Wednesday, December 14, 2011

Random Links

There are always interesting articles I find across the internet that I mean to write about.  Sometimes I do.  Sometimes I forget.  Sometimes I procrastinate so much that they become super stale.

Here are some that have been floating around for a while:

The New York Times on Decision Fatigue:  The case studies are a real eye-opener.  The first one is three prisoners in an Israeli prison.  Each had served 2/3rds of their sentence, but the review board only recommended parole for one - the prisoner who appeared before them at 8:50am.  To quote the article, "The mental work of ruling on case after case, whatever the individual merits, wore them down....Yet few people are even aware of it, and researchers are only beginning to understand why it happens and how to counteract it"

All the tests and examples they give clearly illustrate the realness and possible dangers of decision fatigue.  About two thirds of the way through, the researchers apparently stumbled across the cause of (and a possible solution to) this phenomenon.  Another quote:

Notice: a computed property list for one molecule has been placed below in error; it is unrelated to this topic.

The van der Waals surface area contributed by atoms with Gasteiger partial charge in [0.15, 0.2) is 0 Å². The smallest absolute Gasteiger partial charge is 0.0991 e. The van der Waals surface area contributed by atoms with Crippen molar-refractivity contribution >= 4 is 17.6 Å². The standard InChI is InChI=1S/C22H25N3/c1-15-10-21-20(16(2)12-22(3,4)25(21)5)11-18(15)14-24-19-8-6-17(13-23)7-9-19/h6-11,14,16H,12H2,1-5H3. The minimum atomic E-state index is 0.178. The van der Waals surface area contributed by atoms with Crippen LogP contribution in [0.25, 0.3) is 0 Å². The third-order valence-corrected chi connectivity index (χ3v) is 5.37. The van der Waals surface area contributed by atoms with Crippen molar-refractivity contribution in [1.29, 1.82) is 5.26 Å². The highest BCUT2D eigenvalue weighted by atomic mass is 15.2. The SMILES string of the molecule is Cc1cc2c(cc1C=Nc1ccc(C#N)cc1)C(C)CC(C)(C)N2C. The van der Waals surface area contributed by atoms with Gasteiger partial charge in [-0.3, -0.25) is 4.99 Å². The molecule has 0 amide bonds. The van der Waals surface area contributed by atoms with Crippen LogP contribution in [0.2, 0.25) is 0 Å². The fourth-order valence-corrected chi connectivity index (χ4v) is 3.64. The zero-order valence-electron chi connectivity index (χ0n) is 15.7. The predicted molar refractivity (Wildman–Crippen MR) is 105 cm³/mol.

In their eagerness to chart the human equivalent of the computer’s chips and circuits, most psychologists neglected one mundane but essential part of the machine: the power supply. The brain, like the rest of the body, derived energy from glucose, the simple sugar manufactured from all kinds of foods. To establish cause and effect, researchers at Baumeister’s lab tried refueling the brain in a series of experiments involving lemonade mixed either with sugar or with a diet sweetener. The sugary lemonade provided a burst of glucose, the effects of which could be observed right away in the lab; the sugarless variety tasted quite similar without providing the same burst of glucose. Again and again, the sugar restored willpower, but the artificial sweetener had no effect. The glucose would at least mitigate the ego depletion and sometimes completely reverse it. The restored willpower improved people’s self-control as well as the quality of their decisions: they resisted irrational bias when making choices, and when asked to make financial decisions, they were more likely to choose the better long-term strategy instead of going for a quick payoff.